Property gender gap is real and costly: report

Women continue to have less property wealth than men, according to CoreLogic's ‘Women and Property’ report, based on comparing female-only and male-only ownership rates.

Looking at all the property across New Zealand, 22.2% was owned by women alone (compared to 22.0% a year ago) and 22.7% by men (compared to 22.5%). The median value of these properties was also lower for women ($650,532) than men ($675,975), CoreLogic found.

Interestingly, women had higher levels of owner-occupier home ownership than men (22.9% vs 20.7%) but much lower levels of investor ownership (21.6% vs 26.3%).


Why the property gender gap exists

CoreLogic Chief Property Economist Kelvin Davidson said the two main reasons for this property gender gap were that women earned less money than men (currently 9% on average) and had lower levels of financial literacy.

“The gender wage gap means that, in theory at least, males can build financial wealth a bit faster, allowing for earlier and more investment in rental properties. There is some evidence that financial education and literacy is higher among males too, potentially giving them more awareness of different options,” he said.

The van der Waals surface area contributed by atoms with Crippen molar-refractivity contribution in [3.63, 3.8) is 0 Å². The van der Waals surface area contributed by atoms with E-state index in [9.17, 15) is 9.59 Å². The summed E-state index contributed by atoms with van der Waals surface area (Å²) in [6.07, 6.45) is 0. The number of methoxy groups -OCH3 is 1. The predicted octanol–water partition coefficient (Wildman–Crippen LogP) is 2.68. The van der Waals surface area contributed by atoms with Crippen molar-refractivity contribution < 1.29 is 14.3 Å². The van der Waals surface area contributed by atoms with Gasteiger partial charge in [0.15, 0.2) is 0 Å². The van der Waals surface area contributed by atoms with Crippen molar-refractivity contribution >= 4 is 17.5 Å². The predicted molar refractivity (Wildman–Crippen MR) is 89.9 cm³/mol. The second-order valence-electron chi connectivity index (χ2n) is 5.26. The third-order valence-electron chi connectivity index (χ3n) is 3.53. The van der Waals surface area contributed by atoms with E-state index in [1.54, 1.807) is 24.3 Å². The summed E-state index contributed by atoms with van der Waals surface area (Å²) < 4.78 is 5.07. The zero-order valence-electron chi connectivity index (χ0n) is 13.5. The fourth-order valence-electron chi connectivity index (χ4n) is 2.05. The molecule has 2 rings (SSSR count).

Mr Davidson said this disparity in property ownership levels could lead to significant differences in life outcomes.

“Dwelling ownership has been shown to be a key factor in both wealth accumulation and secure tenure for households and individuals. Investments in other asset classes such as shares and managed funds are becoming more popular across New Zealand, but the property market still appears to hold an important position as a source of wealth,” he said.

“As a result of its importance in households’ balance sheets, international research has shown that housing is utilised as a source of equity for funding costs later in life, while security of tenure and satisfaction with housing has also been shown to increase with home ownership. 

“Although renting offers greater mobility and generally lower housing costs than owning with a mortgage, there is evidence that renting becomes less satisfying for tenants the longer they are in a private rental. Additionally, older people who retire as renters generally face greater levels of housing stress, and may well be at greater risk of poverty when taking housing costs into account.”

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Published: 21/3/2024